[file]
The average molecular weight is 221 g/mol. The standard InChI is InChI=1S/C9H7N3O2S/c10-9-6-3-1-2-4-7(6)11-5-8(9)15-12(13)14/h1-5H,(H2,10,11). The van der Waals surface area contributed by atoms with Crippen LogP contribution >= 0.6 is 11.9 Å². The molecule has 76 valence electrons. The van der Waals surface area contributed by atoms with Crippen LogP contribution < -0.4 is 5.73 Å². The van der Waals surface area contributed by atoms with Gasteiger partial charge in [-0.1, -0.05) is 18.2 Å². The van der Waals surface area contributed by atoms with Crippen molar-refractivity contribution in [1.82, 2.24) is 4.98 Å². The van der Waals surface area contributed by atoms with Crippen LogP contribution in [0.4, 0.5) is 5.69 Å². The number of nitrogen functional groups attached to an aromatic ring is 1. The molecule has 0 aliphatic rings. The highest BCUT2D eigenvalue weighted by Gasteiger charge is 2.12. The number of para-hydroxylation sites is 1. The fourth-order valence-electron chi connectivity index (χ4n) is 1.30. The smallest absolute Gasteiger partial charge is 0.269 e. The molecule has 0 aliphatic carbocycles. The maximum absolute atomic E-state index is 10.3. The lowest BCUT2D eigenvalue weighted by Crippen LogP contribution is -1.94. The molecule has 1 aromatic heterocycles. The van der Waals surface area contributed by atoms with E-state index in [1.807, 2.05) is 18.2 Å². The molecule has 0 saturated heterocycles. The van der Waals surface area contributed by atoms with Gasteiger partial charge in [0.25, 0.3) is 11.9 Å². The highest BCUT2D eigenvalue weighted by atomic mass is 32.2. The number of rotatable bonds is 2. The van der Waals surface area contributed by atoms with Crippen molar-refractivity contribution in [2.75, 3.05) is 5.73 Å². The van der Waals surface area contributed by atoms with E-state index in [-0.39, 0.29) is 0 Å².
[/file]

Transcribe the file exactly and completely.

The average molecular weight is 221 g/mol. The standard InChI is InChI=1S/C9H7N3O2S/c10-9-6-3-1-2-4-7(6)11-5-8(9)15-12(13)14/h1-5H,(H2,10,11). The van der Waals surface area contributed by atoms with Crippen LogP contribution >= 0.6 is 11.9 Å². The molecule has 76 valence electrons. The van der Waals surface area contributed by atoms with Crippen LogP contribution < -0.4 is 5.73 Å². The van der Waals surface area contributed by atoms with Gasteiger partial charge in [-0.1, -0.05) is 18.2 Å². The van der Waals surface area contributed by atoms with Crippen molar-refractivity contribution in [1.82, 2.24) is 4.98 Å². The van der Waals surface area contributed by atoms with Crippen LogP contribution in [0.4, 0.5) is 5.69 Å². The number of nitrogen functional groups attached to an aromatic ring is 1. The molecule has 0 aliphatic rings. The highest BCUT2D eigenvalue weighted by Gasteiger charge is 2.12. The number of para-hydroxylation sites is 1. The fourth-order valence-electron chi connectivity index (χ4n) is 1.30. The smallest absolute Gasteiger partial charge is 0.269 e. The molecule has 0 aliphatic carbocycles. The maximum absolute atomic E-state index is 10.3. The lowest BCUT2D eigenvalue weighted by Crippen LogP contribution is -1.94. The molecule has 1 aromatic heterocycles. The van der Waals surface area contributed by atoms with E-state index in [1.807, 2.05) is 18.2 Å². The molecule has 0 saturated heterocycles. The van der Waals surface area contributed by atoms with Gasteiger partial charge in [0.25, 0.3) is 11.9 Å². The highest BCUT2D eigenvalue weighted by atomic mass is 32.2. The number of rotatable bonds is 2. The van der Waals surface area contributed by atoms with Crippen molar-refractivity contribution in [2.75, 3.05) is 5.73 Å². The van der Waals surface area contributed by atoms with E-state index in [-0.39, 0.29) is 0 Å².